Originally Posted by Rurudyne
And now for somemagnus completely different ....
For this use stability might be obtained by a tandem and use relative rotational speed for attitude adjustment.
The Magnus effect and the ekronoplan? My totally random thought considering that, if he realized it or not, our experimenter was forcing air under his buckets and probably deriving some lift that way. So if that makes a lot of difference what about rotors combined with surface effect? .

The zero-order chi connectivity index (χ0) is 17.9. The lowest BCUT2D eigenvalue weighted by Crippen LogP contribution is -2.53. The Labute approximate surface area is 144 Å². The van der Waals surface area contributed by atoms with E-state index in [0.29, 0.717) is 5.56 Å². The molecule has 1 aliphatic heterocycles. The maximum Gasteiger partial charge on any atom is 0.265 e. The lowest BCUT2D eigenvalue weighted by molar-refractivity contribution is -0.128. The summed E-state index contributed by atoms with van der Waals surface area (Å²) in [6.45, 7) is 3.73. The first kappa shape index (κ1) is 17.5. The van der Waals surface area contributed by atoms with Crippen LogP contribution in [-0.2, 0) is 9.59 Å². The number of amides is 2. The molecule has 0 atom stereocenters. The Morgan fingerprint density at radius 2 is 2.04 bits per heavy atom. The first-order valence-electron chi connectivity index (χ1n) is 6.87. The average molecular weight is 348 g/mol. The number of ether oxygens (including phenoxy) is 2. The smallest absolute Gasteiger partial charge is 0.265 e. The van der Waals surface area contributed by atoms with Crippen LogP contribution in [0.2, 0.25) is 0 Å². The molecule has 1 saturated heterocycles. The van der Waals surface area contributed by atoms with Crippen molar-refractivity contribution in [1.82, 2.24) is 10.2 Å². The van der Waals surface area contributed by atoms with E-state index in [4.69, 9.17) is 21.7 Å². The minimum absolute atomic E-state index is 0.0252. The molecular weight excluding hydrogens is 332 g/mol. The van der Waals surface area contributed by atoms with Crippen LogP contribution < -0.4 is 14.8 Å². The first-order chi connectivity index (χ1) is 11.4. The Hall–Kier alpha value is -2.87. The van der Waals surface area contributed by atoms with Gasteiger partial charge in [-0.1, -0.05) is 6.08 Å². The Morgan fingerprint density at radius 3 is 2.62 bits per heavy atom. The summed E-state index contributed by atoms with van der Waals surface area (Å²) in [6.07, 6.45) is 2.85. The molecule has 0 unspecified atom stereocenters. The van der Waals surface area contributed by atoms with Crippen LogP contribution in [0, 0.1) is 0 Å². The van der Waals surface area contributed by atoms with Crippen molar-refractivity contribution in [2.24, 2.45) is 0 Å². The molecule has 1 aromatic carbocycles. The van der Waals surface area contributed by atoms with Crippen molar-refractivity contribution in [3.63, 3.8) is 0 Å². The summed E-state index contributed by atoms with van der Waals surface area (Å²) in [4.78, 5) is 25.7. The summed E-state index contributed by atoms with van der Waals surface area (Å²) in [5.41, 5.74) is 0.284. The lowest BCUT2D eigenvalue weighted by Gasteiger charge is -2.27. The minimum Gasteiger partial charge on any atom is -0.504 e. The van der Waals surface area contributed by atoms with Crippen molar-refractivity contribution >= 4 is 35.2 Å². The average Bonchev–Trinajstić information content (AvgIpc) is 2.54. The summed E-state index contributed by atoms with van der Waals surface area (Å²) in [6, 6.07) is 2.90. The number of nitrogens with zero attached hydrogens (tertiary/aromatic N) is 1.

The lift from the 'buckets' only has to be greater than the weight of the whole plane. Actual altitude is controlled by the angle of attack and the forward thrust of the propellor. eg. An airship derives lift from the hydrogen gas, but the altitude of the zeppelin is a function of the tail fin and the propellors.
Banking is a function of ailerons , which are totally absent in a rotor wing, so pilot control would be a problem in a full size plane.
Modern F1 racers use the 'rotor' effect somewhat. The wide exposed front tyres, with the top rotating forward, creates significant downward thrust.